The House passed Joe Biden’s social spending plan on Friday, clearing the way for Joe Manchin to torpedo the legislation in the Senate.
I’m just kidding. Or maybe not.
The vote followed what, at least if you rank government dysfunction by time wasted, was a singular feat of abject absurdity. “Personally I didn’t think I could go this long,” Kevin McCarthy said, marveling at his own stamina some eight hours into what ultimately ranked as the longest continuous House speech in modern American history.
McCarthy began his harangue against the second pillar of the White House’s economic agenda at 8:38 PM on Thursday evening. He didn’t stop until 5:10 on Friday morning.
Some criticized the speech as “rambling,” but to be fair to McCarthy, it’s hard to speak for nine straight hours without doing some rambling. “I know some of you are mad at me — think I spoke too long,” he mused.
In a testament to the notion that every critical US government institution has a built-in mechanism designed to facilitate the preposterous, McCarthy availed himself of the “magic minute custom” which, as The New York Times helpfully explained, “allows the House speaker, the majority leader and the minority leader to talk for as long as they want.” (Because why not? What could possibly go wrong with such a custom?)
Around halfway through, Jamie Raskin called McCarthy’s diatribe “a feat of epic proportions” to the extent he managed to “speak for four hours straight and not produce a single memorable phrase, original insight or even a joke.”
Bipartisanship is extinct inside the Beltway, except when it comes to demonstrations of sheer lunacy. In all its various manifestations, US government dysfunction has broad bipartisan support, as evidenced by the fact that McCarthy’s speech, as mind-bogglingly asinine as it was, just barely broke Nancy Pelosi’s 2018 record. That year, she spoke for eight hours and seven minutes about Dreamers.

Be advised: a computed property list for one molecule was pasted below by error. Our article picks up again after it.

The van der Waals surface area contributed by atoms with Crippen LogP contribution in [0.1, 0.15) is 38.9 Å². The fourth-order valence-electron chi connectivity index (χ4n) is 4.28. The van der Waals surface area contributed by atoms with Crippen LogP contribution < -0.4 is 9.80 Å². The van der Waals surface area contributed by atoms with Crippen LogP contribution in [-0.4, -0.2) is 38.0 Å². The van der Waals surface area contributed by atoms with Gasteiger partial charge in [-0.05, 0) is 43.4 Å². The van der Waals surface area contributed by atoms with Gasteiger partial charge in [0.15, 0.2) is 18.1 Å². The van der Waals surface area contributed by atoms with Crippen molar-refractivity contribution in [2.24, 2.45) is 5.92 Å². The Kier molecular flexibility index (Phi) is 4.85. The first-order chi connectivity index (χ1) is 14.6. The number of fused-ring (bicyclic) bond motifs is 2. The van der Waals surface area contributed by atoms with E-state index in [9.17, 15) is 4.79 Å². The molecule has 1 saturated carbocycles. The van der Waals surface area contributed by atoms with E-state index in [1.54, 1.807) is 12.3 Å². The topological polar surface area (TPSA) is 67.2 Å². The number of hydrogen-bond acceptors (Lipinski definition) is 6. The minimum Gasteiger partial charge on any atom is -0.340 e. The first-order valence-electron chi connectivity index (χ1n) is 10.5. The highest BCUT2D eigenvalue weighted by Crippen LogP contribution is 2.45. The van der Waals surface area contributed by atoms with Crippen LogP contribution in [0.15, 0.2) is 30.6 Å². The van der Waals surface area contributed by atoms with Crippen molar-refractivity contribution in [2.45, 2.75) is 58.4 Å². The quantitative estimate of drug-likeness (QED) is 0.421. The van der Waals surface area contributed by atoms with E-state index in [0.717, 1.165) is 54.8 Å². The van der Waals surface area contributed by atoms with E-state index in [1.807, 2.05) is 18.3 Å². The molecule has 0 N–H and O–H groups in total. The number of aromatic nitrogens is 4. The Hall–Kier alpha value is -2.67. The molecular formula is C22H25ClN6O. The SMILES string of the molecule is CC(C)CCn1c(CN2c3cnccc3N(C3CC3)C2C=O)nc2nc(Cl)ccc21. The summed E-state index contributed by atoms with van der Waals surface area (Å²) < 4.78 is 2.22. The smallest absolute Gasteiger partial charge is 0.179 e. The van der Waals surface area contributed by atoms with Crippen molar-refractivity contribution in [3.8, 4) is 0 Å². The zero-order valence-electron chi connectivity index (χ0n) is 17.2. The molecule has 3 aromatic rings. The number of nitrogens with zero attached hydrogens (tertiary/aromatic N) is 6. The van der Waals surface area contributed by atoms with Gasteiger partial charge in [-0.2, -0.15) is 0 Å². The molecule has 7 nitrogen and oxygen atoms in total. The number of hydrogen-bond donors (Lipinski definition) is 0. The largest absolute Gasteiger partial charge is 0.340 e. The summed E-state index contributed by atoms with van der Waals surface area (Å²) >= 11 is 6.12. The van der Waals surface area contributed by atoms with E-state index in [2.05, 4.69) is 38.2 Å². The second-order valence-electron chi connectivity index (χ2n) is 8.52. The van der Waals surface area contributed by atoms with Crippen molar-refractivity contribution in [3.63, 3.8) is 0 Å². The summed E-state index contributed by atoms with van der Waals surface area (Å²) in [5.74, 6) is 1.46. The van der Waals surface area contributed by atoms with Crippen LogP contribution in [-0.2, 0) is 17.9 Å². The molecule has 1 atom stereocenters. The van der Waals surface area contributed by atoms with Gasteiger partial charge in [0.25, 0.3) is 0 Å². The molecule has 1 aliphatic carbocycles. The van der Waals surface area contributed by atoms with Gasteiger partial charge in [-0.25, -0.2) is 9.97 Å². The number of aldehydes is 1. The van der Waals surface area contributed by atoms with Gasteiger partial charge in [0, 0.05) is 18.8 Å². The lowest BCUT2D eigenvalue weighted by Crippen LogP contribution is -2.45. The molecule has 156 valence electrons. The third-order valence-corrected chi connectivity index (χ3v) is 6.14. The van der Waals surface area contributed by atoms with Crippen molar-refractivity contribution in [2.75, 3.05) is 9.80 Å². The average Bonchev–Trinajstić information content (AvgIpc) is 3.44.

So, when someone tells you the House has no equivalent to the Senate filibuster, explain to them, over eight hours, why that’s not quite right.
Bear in mind that McCarthy’s monologue was pointless. Democrats had the votes. Moderates were waiting on a budget score, which they got. The CBO said Thursday the social spending bill would add $367 billion to government deficits over a decade, and I’d be remiss not to note that deriving that estimate was itself an example of the government wasting time.
Even if you think deficits matter for the issuer of the world’s reserve currency (and if you believe that, you’re harboring an internally inconsistent argument even if you don’t understand why), the whole exercise is convoluted. As Bloomberg wrote, the estimate “cannot be directly compared with the $1.75 trillion top-line number that the Biden administration has used when presenting its framework, or a revised White House estimate that the House bill, when paid family leave and other benefits are added, amounts to a $2 trillion ‘investment’ [because] the CBO doesn’t consider money spent on tax credits in their top-line spending figure, but rather counts them as lost revenue.”
There are all manner of other caveats, none of which are worth mentioning because one way or another, the whole conversation comes back to the patently ridiculous notion that imaginary “red ink” is somehow an impediment when it comes to investing in things like childcare and education, but not when it comes to buying things like drones and the missiles they accidentally fire at children when somebody mistakes an aid worker putting water bottles in his trunk for an ISIS member loading up some explosives.
Coming full circle, Manchin and Kyrsten Sinema still haven’t committed to supporting the spending bill, which means getting it signed into law by Christmas will be an uphill battle.
While everyone continued to argue about whether the plan would bankrupt America at some undefined date decades hence, Democrats and Republicans still hadn’t agreed on a path to raise the debt ceiling and thereby avoid a technical default next month.